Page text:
One down, four to go. Members of the Thomson High School Class of 2010 received their scores Friday from the Georgia High School Writing Test. The test is one of five exams students must pass to earn a diploma in Georgia.
"It's very complicated, and they did remarkably well," said Lynn Cato, the Thomson High assistant principal in curriculum and instruction.
Eighty-nine percent of all first-time test takers passed the test this year, compared with 86 percent last year, Ms. Cato said. The state average this year was 91 percent.
"So, we were just a little below that, but we were pleased to see the increase from last year," Ms. Cato said.
The writing test is given in September, and the tests on English, math, science and social studies will be taken in March. Ms. Cato said the writing test, which coincides with the Georgia Performance Standards curriculum, has a higher performance standard than a few years ago.
"Rather than a formulaic style that focuses on organization, the emphasis of the new standards is on ideas. So, the students have to develop ideas. They have to quote statistics or quote sources. But, of course, they can use no resources when they are writing the test. Everything has to come out of their heads," she said.
For the test, students receive a previously-unseen persuasive writing situation, such as "write a letter to your legislator," or "write a speech to be given to the incoming ninth grade," along with a current event topic to write about.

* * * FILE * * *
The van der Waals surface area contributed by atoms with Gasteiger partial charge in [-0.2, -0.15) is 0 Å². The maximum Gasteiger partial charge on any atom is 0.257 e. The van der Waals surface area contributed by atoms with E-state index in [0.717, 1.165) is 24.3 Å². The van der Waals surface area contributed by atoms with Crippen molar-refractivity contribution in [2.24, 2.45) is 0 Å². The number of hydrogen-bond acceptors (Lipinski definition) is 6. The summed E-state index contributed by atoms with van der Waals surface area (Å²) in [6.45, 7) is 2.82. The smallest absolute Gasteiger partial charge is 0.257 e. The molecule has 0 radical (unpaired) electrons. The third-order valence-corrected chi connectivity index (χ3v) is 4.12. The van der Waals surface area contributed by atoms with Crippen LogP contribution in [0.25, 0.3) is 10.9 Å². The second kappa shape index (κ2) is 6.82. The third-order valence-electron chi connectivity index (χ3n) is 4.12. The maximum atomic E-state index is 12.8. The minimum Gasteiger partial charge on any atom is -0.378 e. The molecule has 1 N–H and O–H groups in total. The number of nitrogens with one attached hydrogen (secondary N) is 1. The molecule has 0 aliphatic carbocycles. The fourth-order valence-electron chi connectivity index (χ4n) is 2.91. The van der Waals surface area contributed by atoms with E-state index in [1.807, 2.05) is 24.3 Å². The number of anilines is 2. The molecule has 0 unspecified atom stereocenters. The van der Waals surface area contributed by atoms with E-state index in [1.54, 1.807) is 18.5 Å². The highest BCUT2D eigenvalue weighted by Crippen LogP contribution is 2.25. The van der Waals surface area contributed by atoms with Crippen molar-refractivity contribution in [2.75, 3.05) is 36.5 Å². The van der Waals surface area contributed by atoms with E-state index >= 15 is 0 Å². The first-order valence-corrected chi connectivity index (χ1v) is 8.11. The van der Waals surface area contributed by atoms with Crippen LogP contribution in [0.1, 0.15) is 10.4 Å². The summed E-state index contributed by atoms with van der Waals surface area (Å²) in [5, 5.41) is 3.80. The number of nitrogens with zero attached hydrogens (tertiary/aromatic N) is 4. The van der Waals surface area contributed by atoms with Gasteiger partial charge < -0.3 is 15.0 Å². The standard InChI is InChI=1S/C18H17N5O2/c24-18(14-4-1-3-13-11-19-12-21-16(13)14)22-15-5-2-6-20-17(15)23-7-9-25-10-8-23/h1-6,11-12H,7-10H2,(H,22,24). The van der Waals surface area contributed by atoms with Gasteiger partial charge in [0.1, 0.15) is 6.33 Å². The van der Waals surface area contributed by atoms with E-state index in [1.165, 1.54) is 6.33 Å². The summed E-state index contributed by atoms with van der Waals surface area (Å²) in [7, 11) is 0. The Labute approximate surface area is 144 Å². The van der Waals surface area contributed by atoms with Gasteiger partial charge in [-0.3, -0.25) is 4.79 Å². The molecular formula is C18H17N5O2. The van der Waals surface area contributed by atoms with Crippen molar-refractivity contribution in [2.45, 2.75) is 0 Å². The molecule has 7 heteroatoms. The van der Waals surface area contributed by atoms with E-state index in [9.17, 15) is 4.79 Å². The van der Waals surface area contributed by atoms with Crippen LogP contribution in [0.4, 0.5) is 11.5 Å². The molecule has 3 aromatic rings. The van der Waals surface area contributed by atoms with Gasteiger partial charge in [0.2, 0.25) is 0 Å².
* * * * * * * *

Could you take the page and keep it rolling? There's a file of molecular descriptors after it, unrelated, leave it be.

"So, it's very important that kids stay abreast of current events and current issues," Ms. Cato said. "Because then they are able to pull in that information as the background, and it makes the writing a lot easier for them."
The teachers encourage the students to watch news and read newspapers. The teachers also bring current issues into both social studies and English classes, and relate the contents and topics of the lessons to actual events taking place in society.
"Of course, we are about to send our kids out into the real world, so it's really important that they are good citizens and are aware of what's going on in society," Ms. Cato said.
The writing test allows students 100 minutes after receiving their topic to plan and pre-write, write and edit a rough draft, copy the work into a space that does not exceed two pages on a final draft and proof read the final draft.
"And all that has to be done before the 100 minutes are up, so it can be quite a task," Ms. Cato said.
To prepare students for the test, McDuffie County Schools uses Georgia Supplemental Writing Tests in multiple grades from upper elementary through middle school; maintains a kindergarten through 12th-grade writing folder to inform instruction for each student; and emphasizes writing in all subjects with an increased focus on the writing process in 10th grade. The Advanced Placement model for acknowledging opposing points of view and establishing a thesis statement and the proper use of subordinate clauses also is taught.
Only 21 of the 278 students who took the test did not pass.
Ms. Cato said those students will have the opportunity to take the test again in February and July.
After-school tutoring and remediation opportunities are provided for students who need to retest.